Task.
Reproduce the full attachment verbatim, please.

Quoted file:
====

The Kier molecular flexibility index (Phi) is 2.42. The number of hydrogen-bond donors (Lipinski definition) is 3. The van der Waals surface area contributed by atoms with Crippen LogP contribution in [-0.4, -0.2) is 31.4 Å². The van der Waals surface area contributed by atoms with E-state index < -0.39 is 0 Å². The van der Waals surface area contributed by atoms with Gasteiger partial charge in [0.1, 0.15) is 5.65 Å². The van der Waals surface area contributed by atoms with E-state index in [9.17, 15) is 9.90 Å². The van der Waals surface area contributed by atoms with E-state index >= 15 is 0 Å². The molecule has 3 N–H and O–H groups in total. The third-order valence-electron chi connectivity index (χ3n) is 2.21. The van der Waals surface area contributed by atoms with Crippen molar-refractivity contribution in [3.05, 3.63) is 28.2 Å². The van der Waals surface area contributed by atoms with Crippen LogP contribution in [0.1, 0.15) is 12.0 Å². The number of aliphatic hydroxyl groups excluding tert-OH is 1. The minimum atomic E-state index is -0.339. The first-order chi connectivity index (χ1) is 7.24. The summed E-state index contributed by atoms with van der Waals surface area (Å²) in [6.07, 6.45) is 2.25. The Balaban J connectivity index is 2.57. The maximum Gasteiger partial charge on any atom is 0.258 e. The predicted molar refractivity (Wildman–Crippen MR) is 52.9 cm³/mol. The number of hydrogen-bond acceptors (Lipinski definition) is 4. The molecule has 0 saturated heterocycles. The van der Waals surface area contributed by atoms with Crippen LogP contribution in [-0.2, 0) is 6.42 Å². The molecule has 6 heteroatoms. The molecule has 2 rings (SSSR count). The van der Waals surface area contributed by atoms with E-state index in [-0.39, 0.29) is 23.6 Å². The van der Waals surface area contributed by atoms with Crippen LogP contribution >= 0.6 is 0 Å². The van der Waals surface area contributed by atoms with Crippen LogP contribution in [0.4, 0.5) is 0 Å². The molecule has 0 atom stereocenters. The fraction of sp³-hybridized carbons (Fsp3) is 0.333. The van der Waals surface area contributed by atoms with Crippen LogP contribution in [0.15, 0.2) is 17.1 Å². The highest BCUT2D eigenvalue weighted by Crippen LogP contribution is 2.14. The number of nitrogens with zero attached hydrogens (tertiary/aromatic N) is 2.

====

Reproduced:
The Kier molecular flexibility index (Phi) is 2.42. The number of hydrogen-bond donors (Lipinski definition) is 3. The van der Waals surface area contributed by atoms with Crippen LogP contribution in [-0.4, -0.2) is 31.4 Å². The van der Waals surface area contributed by atoms with E-state index < -0.39 is 0 Å². The van der Waals surface area contributed by atoms with Gasteiger partial charge in [0.1, 0.15) is 5.65 Å². The van der Waals surface area contributed by atoms with E-state index in [9.17, 15) is 9.90 Å². The van der Waals surface area contributed by atoms with E-state index >= 15 is 0 Å². The molecule has 3 N–H and O–H groups in total. The third-order valence-electron chi connectivity index (χ3n) is 2.21. The van der Waals surface area contributed by atoms with Crippen molar-refractivity contribution in [3.05, 3.63) is 28.2 Å². The van der Waals surface area contributed by atoms with Crippen LogP contribution in [0.1, 0.15) is 12.0 Å². The number of aliphatic hydroxyl groups excluding tert-OH is 1. The minimum atomic E-state index is -0.339. The first-order chi connectivity index (χ1) is 7.24. The summed E-state index contributed by atoms with van der Waals surface area (Å²) in [6.07, 6.45) is 2.25. The Balaban J connectivity index is 2.57. The maximum Gasteiger partial charge on any atom is 0.258 e. The predicted molar refractivity (Wildman–Crippen MR) is 52.9 cm³/mol. The number of hydrogen-bond acceptors (Lipinski definition) is 4. The molecule has 0 saturated heterocycles. The van der Waals surface area contributed by atoms with Crippen LogP contribution in [-0.2, 0) is 6.42 Å². The molecule has 6 heteroatoms. The molecule has 2 rings (SSSR count). The van der Waals surface area contributed by atoms with E-state index in [-0.39, 0.29) is 23.6 Å². The van der Waals surface area contributed by atoms with Crippen LogP contribution >= 0.6 is 0 Å². The van der Waals surface area contributed by atoms with Crippen LogP contribution in [0.4, 0.5) is 0 Å². The molecule has 0 atom stereocenters. The fraction of sp³-hybridized carbons (Fsp3) is 0.333. The van der Waals surface area contributed by atoms with Crippen LogP contribution in [0.15, 0.2) is 17.1 Å². The highest BCUT2D eigenvalue weighted by Crippen LogP contribution is 2.14. The number of nitrogens with zero attached hydrogens (tertiary/aromatic N) is 2.